Two-headed

This post on Boing Boing brought local news. An exhibit of two-headed animals in ongoing at the City Museum World Aquarium. The Post-Dispatch has this story. I have not been to the City Museum in quite a while. I should return.

Update August 23: The Commonspace Blog has this post about the same wonders with slightly different linkage.

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Michael M. on August 21st 2006 in General

The devil came down to my house.

I was inside today when I heard the sound of rain, but the curtains indicated a sunny day. Through the window, I saw the rain coming down in the middle of the afternoon with the sun still shining brightly. It was very hot. I try to go outside every time the devil beats his wife.

I grabbed one of my previously blogged cameras and took a couple of short videos to show the events. I posted them to YouTube.

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Michael M. on August 21st 2006 in General

Hacks of sound and vision

I installed iPodLinux a week or two ago. My intent was to enable recording. The available recording devices for iPods only record poor audio quality. The new video iPods are supposed to be able to record at 44.1 kHz, but the microphones for them have not been released. The TuneTalk looks overpriced. iPodLinux allows recording through the left ear bud. The level is way too low, though. I have been on the lookout for a cheap amplified microphone, but I have not found one yet.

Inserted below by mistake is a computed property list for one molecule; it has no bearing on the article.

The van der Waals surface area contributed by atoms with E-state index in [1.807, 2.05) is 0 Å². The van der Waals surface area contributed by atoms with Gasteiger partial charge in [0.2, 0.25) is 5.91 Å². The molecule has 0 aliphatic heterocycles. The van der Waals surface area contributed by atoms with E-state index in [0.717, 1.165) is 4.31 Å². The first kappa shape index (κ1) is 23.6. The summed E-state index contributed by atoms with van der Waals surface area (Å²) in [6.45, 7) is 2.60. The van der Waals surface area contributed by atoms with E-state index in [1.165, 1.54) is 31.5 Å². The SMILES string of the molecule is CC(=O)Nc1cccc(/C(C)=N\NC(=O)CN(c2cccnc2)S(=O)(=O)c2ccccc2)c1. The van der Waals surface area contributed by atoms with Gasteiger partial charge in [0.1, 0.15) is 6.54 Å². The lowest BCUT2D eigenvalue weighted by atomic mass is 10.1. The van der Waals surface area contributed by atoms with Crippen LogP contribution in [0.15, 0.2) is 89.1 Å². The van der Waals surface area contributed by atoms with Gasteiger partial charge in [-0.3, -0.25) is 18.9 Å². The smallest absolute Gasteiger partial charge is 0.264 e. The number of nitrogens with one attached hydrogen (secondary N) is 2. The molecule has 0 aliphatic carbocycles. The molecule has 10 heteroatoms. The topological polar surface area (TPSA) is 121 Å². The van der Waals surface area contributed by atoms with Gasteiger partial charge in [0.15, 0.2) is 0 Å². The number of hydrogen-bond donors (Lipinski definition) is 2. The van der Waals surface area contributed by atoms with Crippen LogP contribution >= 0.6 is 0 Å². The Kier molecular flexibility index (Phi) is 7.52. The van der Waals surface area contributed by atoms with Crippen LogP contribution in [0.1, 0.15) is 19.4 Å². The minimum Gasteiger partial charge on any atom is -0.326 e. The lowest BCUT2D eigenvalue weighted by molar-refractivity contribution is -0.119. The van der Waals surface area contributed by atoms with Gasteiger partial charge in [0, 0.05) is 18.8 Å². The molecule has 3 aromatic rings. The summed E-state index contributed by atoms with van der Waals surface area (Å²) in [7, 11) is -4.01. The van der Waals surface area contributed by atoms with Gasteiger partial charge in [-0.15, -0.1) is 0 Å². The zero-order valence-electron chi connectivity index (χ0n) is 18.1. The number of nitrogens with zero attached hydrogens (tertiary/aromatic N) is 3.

This post on Hack A Day revived my interest in the CVS disposable camcorder. I bought a few of them a while back and tracked the CameraHacking.com community. This post at the Make blog was probably the first place I learned about the original hacks. Pure Digital successfully thwarted hacking for months by changing the unlock procedure for the cameras. Then hackers recently made a cleanroom program to generate unlock keys after Pure Digital distributed software that revealed how challenge and response keys are related. The story on digg, too. Pure Digital has since stopped distribution of the key generation software. I am sure that it continues floating around. After this revival of interest, I picked up a new CVS camcorder and a PV2 still camera. They are great little toys. Future planned project include adding a USB port to each camera instead of having to use an unreliable hacked cable and turning one of the camcorders into a night vision system.